Daver 7/16/2006 10:29 AM
Input Impedance for 2 Triodes
If I have a single input feeding two triodes for two separate channels do I need to adjust the value of my 1M resistor that goes to ground? Each triode has its own 34K grid resistor. Should I raise the value of the 1M to 2M or doesn't it matter much? Thanks. Dave
 
Bob-I 7/16/2006 5:30 PM
[QUOTE=Daver]If I have a single input feeding two triodes for two separate channels do I need to adjust the value of my 1M resistor that goes to ground? Each triode has its own 34K grid resistor. Should I raise the value of the 1M to 2M or doesn't it matter much? Thanks. Dave[/QUOTE] Actually, you don't need to 2 grid stoppers, one before both grids will be fine. The impedance will be reduced because the tubes are in parallel, but it's not enough to matter. Stay with the 1M.
 
Daver 7/16/2006 5:47 PM
Bob, the tube halves aren't in parallel. They have separate plate and cathode resistors and are the first stages in separate channels. Maybe I didn't make it clear. :confused: There is only one input, a 1M to ground and then the signal splits to two different tubes each having its own 34K grid stopper. Does that make sense? :) I know a schematic would be better.......
 
Bob-I 7/16/2006 5:56 PM
[QUOTE=Daver]Bob, the tube halves aren't in parallel. They have separate plate and cathode resistors and are the first stages in separate channels. Maybe I didn't make it clear. :confused: There is only one input, a 1M to ground and then the signal splits to two different tubes each having its own 34K grid stopper. Does that make sense? :) I know a schematic would be better.......[/QUOTE] No that makes since, but now I'm confused as to the input impedance as well, sorry.
 
Andy 7/16/2006 8:04 PM
A common-cathode gain stage has a very high input impedance. unless you drive the grid positive, it is close to infinite (as close as the high resistance of glass and vacuum will allow). one 1M resistor should be fine.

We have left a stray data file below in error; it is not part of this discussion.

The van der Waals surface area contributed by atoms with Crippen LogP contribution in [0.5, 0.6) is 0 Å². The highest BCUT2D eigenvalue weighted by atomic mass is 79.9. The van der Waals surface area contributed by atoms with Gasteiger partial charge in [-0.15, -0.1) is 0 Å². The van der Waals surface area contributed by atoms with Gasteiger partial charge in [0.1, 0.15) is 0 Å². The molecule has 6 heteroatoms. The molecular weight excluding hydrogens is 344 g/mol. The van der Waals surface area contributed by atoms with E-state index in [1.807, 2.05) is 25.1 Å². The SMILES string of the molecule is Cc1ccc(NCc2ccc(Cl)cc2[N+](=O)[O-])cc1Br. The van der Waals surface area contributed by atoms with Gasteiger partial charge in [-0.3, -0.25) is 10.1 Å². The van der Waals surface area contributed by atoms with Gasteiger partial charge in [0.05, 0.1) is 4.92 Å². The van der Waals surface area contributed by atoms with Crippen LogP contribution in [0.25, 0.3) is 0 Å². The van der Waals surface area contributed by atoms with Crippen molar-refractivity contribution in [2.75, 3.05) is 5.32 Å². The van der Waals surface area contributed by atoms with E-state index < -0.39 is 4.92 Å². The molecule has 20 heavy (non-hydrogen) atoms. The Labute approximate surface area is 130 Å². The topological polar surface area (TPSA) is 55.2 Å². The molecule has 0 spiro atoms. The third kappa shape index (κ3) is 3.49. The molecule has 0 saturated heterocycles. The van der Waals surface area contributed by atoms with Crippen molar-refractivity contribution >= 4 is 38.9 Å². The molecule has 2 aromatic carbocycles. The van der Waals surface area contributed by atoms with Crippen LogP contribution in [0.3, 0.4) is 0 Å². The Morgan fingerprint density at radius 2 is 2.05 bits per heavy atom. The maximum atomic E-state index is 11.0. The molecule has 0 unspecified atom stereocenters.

Enzo 7/16/2006 8:34 PM
If that 1 meg resistor is on the input jack end of the grid resistors, it is in parallel with your pickups, and will have little effect.
 
Ray Ivers 7/16/2006 8:47 PM
Andy, A grounded-cathode triode gain stage (I assume you meant this - the typical guitar-amp GS - rather than the common-cathode circuit shown below) has an extremely high input resistance at DC, but the effective AC input impedance is much lower due to the tube's interelectrode capacitances combined with the Miller effect. FWIW, here are some ballpark Zin's @ 20kHz, using a 100K Rp and unbypassed 1.5K Rk: 12AX7 - @ 90K ohms 12AT7 - @ 110K ohms 12AU7 - @ 260K ohms The input impedances will be correspondingly higher at the lower bandwidths typical of most guitar amps. To Daver: the 1M resistor will be fine in your circuit IMO. Ray [IMG]http://music-electronics-forum.com/attachment.php?attachmentid=98&stc=1&d=1153103998[/IMG]
 
Daver 7/17/2006 8:50 AM
Thanks, gentlemen. Excellent explainations! I didn't think it would be a problem, and it does work fine ;) , but I wanted to make sure I wasn't missing something. I appreciate it. Dave